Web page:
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Growing Need for Transactional Lawyers Who Can Represent Worker-Cooperatives and Union-Coops | Emory’s Transactional Law Conference

June 6, 2014 - June 7, 2014

CUNY Law professor, Carmen Huertas Noble, and www.1worker1vote.org co-founder, is going to lead a panel on “Educating the Transactional Lawyer of Tomorrow: the Growing Need for Transactional Lawyers who can Represent Worker-Cooperatives and Union-Coops” at the Fourth Biennial Conference on Transactional Education, to be held at Emory Law School in Atlanta on June 6-7, 2014. Here is the panel summary:

“Two of the most promising structural alternatives are worker-cooperatives and union-coops. There is a strong national and growing movement of both advocates and government officials from California to Jackson, Mississippi to New York to create more worker-cooperatives and union-coops and bring them to scale. Advocates and governments officials are looking at successful models here and abroad and exploring funding worker-cooperatives and union-coop incubators, making cooperatives preferred contractors in a city’s procurement process and helping cooperatives better access Small Business Services. Thus, the very likely increasing number of cooperatives will require more transactional lawyers to become familiar with cooperative models, and labor law when cooperatives wants to unionize, in order to optimize formation and governance processes. More lawyers will need to understand state cooperative laws, and in states that do not have cooperative laws, lawyers will need to learn how to adapt other corporate structures such as limited liability companies to capture cooperative governance principles and financial arrangements. Transactional lawyers who understand cooperative principles and financial arrangements will also be primed to help draft legislation in support of worker ownership. Such legislation would include giving cooperatives a preference in government procurement processes and providing greater access to Small Business Services and would require transactional lawyers to help their clients successfully navigate these processes. Cooperatives may become the new LLC in terms of framing popular entity formation options. The panel will address how worker-cooperatives and particularly union-coops offer a better alternative to the corporate structures that dominate our economy today. It will highlight successful models of worker ownership here and abroad that provide a potential blueprint for building a more inclusive shared economy in the U.S. The panel will also address the challenge in bringing worker ownership to scale in the U.S. and the growing role of transactional lawyers in helping clients meet these challenges and implement their success.”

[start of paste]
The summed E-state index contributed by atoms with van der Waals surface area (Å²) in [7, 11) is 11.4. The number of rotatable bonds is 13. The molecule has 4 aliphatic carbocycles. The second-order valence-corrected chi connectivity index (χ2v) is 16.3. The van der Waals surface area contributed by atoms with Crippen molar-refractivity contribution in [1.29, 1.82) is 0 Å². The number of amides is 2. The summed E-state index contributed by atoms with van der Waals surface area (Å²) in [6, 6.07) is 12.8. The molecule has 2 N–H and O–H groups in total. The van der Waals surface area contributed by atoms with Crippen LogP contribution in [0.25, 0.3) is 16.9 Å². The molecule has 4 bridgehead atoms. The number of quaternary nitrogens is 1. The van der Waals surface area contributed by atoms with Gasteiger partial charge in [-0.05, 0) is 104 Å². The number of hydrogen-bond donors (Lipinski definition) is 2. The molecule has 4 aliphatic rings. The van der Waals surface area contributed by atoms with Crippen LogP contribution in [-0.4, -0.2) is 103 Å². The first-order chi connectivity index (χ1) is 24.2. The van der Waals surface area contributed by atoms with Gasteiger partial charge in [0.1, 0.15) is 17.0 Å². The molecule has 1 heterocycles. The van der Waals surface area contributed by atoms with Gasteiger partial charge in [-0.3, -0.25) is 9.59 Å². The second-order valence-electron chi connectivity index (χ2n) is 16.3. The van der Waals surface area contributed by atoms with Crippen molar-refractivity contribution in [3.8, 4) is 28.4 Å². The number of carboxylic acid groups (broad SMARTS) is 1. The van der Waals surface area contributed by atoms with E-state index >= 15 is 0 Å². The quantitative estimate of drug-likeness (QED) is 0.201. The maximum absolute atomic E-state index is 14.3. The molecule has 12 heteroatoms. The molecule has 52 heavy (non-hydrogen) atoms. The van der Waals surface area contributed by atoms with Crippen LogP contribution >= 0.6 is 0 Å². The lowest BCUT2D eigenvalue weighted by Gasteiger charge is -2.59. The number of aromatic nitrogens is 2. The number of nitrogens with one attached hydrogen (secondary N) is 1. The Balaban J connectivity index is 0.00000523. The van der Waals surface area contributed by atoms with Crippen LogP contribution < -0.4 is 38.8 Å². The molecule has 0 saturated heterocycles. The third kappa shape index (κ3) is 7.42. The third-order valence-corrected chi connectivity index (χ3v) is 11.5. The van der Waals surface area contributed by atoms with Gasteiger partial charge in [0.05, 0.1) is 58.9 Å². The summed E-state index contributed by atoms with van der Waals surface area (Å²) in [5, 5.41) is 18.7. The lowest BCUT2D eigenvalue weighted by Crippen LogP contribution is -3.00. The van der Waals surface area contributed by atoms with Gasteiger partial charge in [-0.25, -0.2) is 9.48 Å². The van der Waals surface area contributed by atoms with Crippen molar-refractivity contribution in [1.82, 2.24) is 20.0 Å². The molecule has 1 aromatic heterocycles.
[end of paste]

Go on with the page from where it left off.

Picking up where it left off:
June 6, 2014
June 7, 2014
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Emory University School of Law
Atlanta, GA United States + Google Map